Nordonia Hills -- Grace Hnas will turn 31 in February and her brother John Ray "J.R." Hnas is giving her a precious gift: One of his kidneys.
It will be Grace Hnas' second kidney transplant after receiving one from an aunt in April 2005.
"The disease that I have will come back and attack a new kidney," said Hnas, who grew up in Northfield Center. "They told me the max was seven to 10 years."
"It's been something I knew she would need and I wanted to do the right thing," said J.R. Hnas, who still lives in town. "She would do it for me if our roles were reversed. She's the strongest person I know and I wouldn't know what I would do without her."
Hnas has glomerulonephritis, an inflammation in the kidneys and can lead to kidney disease.
Hnas medical problems began when she was a senior in high school. J.R. Hnas said that he was ready to be tested for the 2005 donation, but with their aunt a match and the likelihood that Grace would need multiple kidneys over time, it was decided it would be better if Mills donated first because she was older.
"They decided to go with my aunt first and hold me in reserve," he said, adding that a couple of cousins are also possible matches for future donations.
"This won't ne the last kidney she'll need," he said.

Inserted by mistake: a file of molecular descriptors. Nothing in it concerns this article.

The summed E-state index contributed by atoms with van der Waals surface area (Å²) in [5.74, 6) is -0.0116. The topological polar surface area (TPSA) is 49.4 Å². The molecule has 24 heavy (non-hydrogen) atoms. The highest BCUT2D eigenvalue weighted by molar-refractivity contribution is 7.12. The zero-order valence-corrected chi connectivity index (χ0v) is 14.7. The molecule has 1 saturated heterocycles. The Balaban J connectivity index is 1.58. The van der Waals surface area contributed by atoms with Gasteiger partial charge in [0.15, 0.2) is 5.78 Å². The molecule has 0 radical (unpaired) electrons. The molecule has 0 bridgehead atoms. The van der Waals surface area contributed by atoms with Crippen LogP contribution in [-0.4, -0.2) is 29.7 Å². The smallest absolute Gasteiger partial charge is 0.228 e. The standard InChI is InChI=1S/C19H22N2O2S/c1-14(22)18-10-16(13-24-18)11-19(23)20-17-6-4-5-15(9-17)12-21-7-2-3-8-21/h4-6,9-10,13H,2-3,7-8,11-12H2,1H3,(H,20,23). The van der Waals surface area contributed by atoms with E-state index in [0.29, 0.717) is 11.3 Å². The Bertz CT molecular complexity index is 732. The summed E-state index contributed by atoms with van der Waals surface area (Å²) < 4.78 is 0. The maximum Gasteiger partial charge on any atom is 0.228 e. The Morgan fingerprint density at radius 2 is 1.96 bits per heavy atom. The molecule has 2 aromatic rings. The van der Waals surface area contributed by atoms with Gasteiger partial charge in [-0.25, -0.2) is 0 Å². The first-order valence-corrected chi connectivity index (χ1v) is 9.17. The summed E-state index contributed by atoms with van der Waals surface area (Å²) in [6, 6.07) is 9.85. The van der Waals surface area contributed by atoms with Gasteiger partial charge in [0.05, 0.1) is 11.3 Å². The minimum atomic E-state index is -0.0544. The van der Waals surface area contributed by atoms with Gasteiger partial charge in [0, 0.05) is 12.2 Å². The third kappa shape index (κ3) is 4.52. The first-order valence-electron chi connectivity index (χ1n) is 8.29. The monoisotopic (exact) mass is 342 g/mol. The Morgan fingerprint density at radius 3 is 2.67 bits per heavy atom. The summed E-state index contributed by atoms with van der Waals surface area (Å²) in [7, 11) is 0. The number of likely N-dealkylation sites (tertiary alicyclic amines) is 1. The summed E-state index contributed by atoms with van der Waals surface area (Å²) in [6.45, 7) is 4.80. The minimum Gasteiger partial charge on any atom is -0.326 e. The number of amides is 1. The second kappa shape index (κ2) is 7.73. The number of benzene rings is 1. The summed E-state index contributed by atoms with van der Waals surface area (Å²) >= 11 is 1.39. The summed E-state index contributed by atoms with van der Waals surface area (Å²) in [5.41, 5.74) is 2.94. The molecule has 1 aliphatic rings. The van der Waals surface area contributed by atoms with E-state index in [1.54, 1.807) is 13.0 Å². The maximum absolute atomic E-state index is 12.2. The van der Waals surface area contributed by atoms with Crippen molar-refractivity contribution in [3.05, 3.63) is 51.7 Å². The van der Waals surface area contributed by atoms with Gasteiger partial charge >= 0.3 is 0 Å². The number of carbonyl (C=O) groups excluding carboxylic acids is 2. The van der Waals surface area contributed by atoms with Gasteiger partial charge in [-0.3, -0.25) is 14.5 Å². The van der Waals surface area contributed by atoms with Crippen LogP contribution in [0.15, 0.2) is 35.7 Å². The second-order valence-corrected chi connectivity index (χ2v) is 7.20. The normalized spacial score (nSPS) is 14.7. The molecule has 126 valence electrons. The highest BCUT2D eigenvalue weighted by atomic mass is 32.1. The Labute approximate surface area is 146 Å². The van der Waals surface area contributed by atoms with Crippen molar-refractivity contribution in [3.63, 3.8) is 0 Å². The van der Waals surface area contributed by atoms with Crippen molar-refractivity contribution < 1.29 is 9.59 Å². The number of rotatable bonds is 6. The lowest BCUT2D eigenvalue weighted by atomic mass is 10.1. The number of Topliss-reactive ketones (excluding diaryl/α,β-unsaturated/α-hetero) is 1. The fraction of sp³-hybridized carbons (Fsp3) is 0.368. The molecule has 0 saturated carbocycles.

It became apparent about a year ago that the kidney she received in 2005 was beginning to fail. Different treatments including medications were tried, "but it was kind of pushing back the inevitable," said Grace.
She began dialysis at the beginning of November and shortly after that, an evaluation confirmed that her brother was a viable donor candidate.
"It was a big relief for me when I went into the physical and found out I was a match," said J.R.
Dialysis is a three-day-a-week ordeal, Mondays, Wednesdays and Fridays, with each session lasting about five hours.
"The days I go to dialysis, I feel really tired and the days I don't go, I just feel really horrible," she said.
Hnas said her doctors hope that the transplant can be done by March. It had to be held off while she recovers from an infection, which began in the chest catheter used for dialysis and resulted in her temperature shooting up to as high as 106 degrees and a four-day hospitalization. She was released Christmas Eve.
"The infection in my blood almost killed me so that was scary," she said.
Hnas recently moved to Broadview Heights, but her father Allen and brother J.R. still live in Northfield Center.
She is on Medicare, but it will not cover all the costs of the transplant. She said she does not know how much extra will be needed, but the last transplant resulted in about $25,000 in out-of-pocket expenses.
There will be a fundraiser for her at the Seasoned Grill in Northfield Village, which Hnas said she only found out about around New Year's Day [see box].
"My brother and I really appreciate the support we've received," she said.
J.R. said he is grateful to Grace's friends for organizing the event, as well as the Seasoned Grill and various area businesses that have made donations to the event.
"There's a lot of people who just want to help. People are asking how they can help," he said.
Hnas said both diseases are incurable and there is no promise of a cure in the foreseeable future. But she said she is trying to remain positive.
"Hopefully, this transplant will go off without a hitch and I'll enjoy years of good health before I have to go through this again," she said.
"I really don't think that far ahead, or try not to," she added.